Living wage for McDonald's workers a good conservative idea

Isn't it better to put a working person over the poverty line by adding a few cents to the price of a Big Mac than with a handout? Photo: AP/ Fast food strike

NEW YORK CITY, August 31, 2013 — Fast-food workers are organizing, protesting, and striking across the nation for a wage increase. They want full-time work to earn a living wage. Conservatives, above all others, should be cheering them on.

Conservatives often oppose hikes in the minimum wage on the theory that the additional cost will reduce market employment. This would do more harm than good to those at the bottom of the economy.


SEE RELATED: Raising the barricades at McDonald’s: Let them strike


Increased wages will eventually cut overall employment, but the small increase that is being needed for a living wage is not likely to be a heavy burden on most firms. On the other hand, a better wage for hardworking low-skilled laborers will hit the sweet spot for most centrists and conservatives: It will provide incentives to work.

A Pennsylvania study showed that a person on public assistance can accumulate the equivalent of over $57,000 a year by staying home and taking advantage of all the different handouts from the government. These include food stamps, Medicaid, and Section 8 Housing.

The Cato Institute, using a different formula, confirms that for those who have become government dependents, it is more profitable to reject minimum wage jobs and just stay home on the dole.

An unemployed person in Washington could make the equivalent of $43,000 from government subsidies. In Massachusetts it is $42,000, while Hawaii comes in at $49,000. Consequently, there are millions of Americans pondering the question, why work for 40 hours a week at minimum wage and bring home just $15,000 before taxes? It simply doesn’t add up.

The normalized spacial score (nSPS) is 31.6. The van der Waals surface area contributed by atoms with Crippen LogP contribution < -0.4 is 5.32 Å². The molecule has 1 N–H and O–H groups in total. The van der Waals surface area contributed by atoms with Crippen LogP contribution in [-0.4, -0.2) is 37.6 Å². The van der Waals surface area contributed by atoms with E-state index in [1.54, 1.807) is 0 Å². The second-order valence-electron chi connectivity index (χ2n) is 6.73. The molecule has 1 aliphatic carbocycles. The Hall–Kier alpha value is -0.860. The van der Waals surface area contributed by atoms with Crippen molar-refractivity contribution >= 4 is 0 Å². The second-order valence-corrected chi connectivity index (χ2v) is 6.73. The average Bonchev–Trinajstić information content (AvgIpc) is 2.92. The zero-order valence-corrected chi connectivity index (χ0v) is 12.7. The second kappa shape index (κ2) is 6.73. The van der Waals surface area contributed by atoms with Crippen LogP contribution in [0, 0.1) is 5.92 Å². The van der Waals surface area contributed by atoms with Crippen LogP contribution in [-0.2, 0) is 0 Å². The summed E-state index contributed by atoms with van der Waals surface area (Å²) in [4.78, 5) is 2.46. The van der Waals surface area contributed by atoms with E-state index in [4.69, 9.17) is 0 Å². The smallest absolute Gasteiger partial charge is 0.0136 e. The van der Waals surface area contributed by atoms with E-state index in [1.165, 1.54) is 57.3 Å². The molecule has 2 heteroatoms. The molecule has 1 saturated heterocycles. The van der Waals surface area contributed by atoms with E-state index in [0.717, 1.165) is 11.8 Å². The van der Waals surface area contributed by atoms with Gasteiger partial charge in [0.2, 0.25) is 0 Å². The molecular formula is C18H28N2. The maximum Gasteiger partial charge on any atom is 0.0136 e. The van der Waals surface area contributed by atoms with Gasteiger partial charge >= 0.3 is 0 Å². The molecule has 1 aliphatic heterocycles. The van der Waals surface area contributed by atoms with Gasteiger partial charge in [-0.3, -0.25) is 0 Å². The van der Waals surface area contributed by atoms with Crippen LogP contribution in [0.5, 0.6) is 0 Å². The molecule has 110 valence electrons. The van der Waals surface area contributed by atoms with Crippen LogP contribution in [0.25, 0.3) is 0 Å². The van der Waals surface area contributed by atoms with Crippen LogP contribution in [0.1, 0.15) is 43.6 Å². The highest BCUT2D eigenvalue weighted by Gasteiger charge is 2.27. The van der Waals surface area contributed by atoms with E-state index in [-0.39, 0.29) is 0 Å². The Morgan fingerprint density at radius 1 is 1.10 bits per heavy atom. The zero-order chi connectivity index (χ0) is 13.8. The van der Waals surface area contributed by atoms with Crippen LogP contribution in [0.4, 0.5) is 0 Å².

SEE RELATED: Why raising the minimum wage may be Obama’s worst idea yet


Americans once preferred to do what they could to avoid Social Services because of the stigma that came with it. But that stigma has largely vanished.

Indeed, the Obma Administration is spending taxpayer dollars to promote films and PSAs to convince people that they should aggressively seek out food stamps and any other government subsidy they can find.

One way or the other, those on the lower end are going to get enough money to survive. The question is whether it will come from money they earned or money that is taken from taxpayers.

Isn’t it better to put a working person over the poverty threshold by adding a few cents to the price of a Big Mac rather than having the taxpayers make up the difference when the salary falls short?


SEE RELATED: DC Council passes anti-Walmart “living wage”


Working for minimum wage gets you about $60 for the day. Subtract transportation and day care costs if you are a working mom, and you are working for almost nothing. Where is the incentive? Not all these workers are 17-year-olds, holding these positions for a year or two.

Many of these workers are unskilled, mature men and women who are just trying to scrape by.

We have it all backwards. A recent Fox News segment included an interview with a California surfer who bragged that he thought it foolish to get a job when he could hit the waves all day and then rock out with friends, all while filling his belly with sushi paid for by his food stamp card.

He all but said you’d have to be a sucker to work for minimum wage. We’ve given credence to that opinion by encouraging such abhorrent behavior through our increasingly unchecked welfare state.

Still, there are millions of Americans who refuse this easy way out, because despite efforts to de-stigmatize reliance on the state, they have a sense of pride and self respect. It’s time to throw bums like that surfer to the curb and allow hardworking minimum wage employees know that they can make more than the poverty level if they are willing to work a 40-hour week.

 

Steve Levy served as Suffolk County Executive  2004-2011, and as a NYS Assemblyman. Levy is now President of Common Sense Strategies, a political and business consulting firm. 


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Steve Levy

Steve Levy joins Communities as a poltical writer after serving as state and county legislator, and candidate for Governor of New York State, Steve Levy served as County Executive of Suffolk County, New York from 2004-2011.  Presently, Steve Levy is a political commentator and a strategist assisting candidates for elective office.

 

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